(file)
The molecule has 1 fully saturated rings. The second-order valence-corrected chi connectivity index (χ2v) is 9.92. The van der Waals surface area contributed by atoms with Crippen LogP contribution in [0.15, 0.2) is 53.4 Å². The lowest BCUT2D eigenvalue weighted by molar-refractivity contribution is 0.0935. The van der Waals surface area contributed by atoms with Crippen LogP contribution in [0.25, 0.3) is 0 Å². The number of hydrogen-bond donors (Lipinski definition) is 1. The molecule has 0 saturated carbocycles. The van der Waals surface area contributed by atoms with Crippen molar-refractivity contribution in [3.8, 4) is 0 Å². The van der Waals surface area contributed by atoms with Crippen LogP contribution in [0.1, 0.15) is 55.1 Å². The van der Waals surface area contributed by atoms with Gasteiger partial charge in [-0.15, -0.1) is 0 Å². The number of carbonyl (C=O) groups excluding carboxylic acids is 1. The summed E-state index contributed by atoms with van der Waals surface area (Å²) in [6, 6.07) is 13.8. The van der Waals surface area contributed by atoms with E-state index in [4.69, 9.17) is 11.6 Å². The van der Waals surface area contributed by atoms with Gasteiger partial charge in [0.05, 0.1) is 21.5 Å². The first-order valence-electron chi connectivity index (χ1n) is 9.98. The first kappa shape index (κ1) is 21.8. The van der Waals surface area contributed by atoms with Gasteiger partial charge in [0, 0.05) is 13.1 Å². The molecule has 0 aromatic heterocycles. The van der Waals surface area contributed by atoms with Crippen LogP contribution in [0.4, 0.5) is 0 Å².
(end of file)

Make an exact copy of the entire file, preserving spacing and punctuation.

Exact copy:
The molecule has 1 fully saturated rings. The second-order valence-corrected chi connectivity index (χ2v) is 9.92. The van der Waals surface area contributed by atoms with Crippen LogP contribution in [0.15, 0.2) is 53.4 Å². The lowest BCUT2D eigenvalue weighted by molar-refractivity contribution is 0.0935. The van der Waals surface area contributed by atoms with Crippen LogP contribution in [0.25, 0.3) is 0 Å². The number of hydrogen-bond donors (Lipinski definition) is 1. The molecule has 0 saturated carbocycles. The van der Waals surface area contributed by atoms with Crippen molar-refractivity contribution in [3.8, 4) is 0 Å². The van der Waals surface area contributed by atoms with Crippen LogP contribution in [0.1, 0.15) is 55.1 Å². The van der Waals surface area contributed by atoms with Gasteiger partial charge in [-0.15, -0.1) is 0 Å². The number of carbonyl (C=O) groups excluding carboxylic acids is 1. The summed E-state index contributed by atoms with van der Waals surface area (Å²) in [6, 6.07) is 13.8. The van der Waals surface area contributed by atoms with E-state index in [4.69, 9.17) is 11.6 Å². The van der Waals surface area contributed by atoms with Gasteiger partial charge in [0.05, 0.1) is 21.5 Å². The first-order valence-electron chi connectivity index (χ1n) is 9.98. The first kappa shape index (κ1) is 21.8. The van der Waals surface area contributed by atoms with Gasteiger partial charge in [0, 0.05) is 13.1 Å². The molecule has 0 aromatic heterocycles. The van der Waals surface area contributed by atoms with Crippen LogP contribution in [0.4, 0.5) is 0 Å².